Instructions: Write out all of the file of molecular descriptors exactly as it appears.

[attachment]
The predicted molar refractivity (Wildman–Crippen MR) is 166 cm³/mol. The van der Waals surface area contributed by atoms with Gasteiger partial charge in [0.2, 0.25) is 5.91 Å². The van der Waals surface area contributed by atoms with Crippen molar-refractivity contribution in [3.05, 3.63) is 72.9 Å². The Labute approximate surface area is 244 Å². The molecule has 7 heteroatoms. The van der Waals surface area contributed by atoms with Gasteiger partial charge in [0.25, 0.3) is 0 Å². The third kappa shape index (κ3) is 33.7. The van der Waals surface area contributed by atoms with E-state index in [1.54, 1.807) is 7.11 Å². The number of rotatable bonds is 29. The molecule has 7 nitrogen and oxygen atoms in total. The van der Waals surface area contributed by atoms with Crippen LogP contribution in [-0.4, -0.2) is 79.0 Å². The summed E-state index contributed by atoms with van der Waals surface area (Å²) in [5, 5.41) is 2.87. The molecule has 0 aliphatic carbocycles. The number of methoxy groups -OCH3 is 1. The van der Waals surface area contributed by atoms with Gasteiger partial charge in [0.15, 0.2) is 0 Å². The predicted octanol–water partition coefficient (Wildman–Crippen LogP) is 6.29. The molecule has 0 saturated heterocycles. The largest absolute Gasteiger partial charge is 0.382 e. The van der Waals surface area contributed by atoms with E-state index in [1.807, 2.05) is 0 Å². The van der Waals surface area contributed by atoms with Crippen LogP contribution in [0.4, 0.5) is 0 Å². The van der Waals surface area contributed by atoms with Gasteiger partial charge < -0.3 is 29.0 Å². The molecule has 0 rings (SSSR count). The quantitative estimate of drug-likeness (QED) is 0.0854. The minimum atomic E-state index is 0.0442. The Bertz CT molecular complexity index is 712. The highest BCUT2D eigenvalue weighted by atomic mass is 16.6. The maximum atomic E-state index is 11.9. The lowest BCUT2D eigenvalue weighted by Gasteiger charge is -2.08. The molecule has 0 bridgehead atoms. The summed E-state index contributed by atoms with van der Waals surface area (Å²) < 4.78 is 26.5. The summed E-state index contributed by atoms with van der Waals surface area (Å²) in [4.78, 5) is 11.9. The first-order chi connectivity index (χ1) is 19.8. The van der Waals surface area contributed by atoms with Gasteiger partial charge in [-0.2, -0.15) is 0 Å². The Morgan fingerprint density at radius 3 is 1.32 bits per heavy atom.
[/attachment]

The predicted molar refractivity (Wildman–Crippen MR) is 166 cm³/mol. The van der Waals surface area contributed by atoms with Gasteiger partial charge in [0.2, 0.25) is 5.91 Å². The van der Waals surface area contributed by atoms with Crippen molar-refractivity contribution in [3.05, 3.63) is 72.9 Å². The Labute approximate surface area is 244 Å². The molecule has 7 heteroatoms. The van der Waals surface area contributed by atoms with Gasteiger partial charge in [0.25, 0.3) is 0 Å². The third kappa shape index (κ3) is 33.7. The van der Waals surface area contributed by atoms with E-state index in [1.54, 1.807) is 7.11 Å². The number of rotatable bonds is 29. The molecule has 7 nitrogen and oxygen atoms in total. The van der Waals surface area contributed by atoms with Crippen LogP contribution in [-0.4, -0.2) is 79.0 Å². The summed E-state index contributed by atoms with van der Waals surface area (Å²) in [5, 5.41) is 2.87. The molecule has 0 aliphatic carbocycles. The number of methoxy groups -OCH3 is 1. The van der Waals surface area contributed by atoms with Gasteiger partial charge in [0.15, 0.2) is 0 Å². The predicted octanol–water partition coefficient (Wildman–Crippen LogP) is 6.29. The molecule has 0 saturated heterocycles. The largest absolute Gasteiger partial charge is 0.382 e. The van der Waals surface area contributed by atoms with E-state index in [1.807, 2.05) is 0 Å². The van der Waals surface area contributed by atoms with Crippen LogP contribution in [0.4, 0.5) is 0 Å². The van der Waals surface area contributed by atoms with Gasteiger partial charge < -0.3 is 29.0 Å². The molecule has 0 rings (SSSR count). The quantitative estimate of drug-likeness (QED) is 0.0854. The minimum atomic E-state index is 0.0442. The Bertz CT molecular complexity index is 712. The highest BCUT2D eigenvalue weighted by atomic mass is 16.6. The maximum atomic E-state index is 11.9. The lowest BCUT2D eigenvalue weighted by Gasteiger charge is -2.08. The molecule has 0 bridgehead atoms. The summed E-state index contributed by atoms with van der Waals surface area (Å²) < 4.78 is 26.5. The summed E-state index contributed by atoms with van der Waals surface area (Å²) in [4.78, 5) is 11.9. The first-order chi connectivity index (χ1) is 19.8. The van der Waals surface area contributed by atoms with Gasteiger partial charge in [-0.2, -0.15) is 0 Å². The Morgan fingerprint density at radius 3 is 1.32 bits per heavy atom.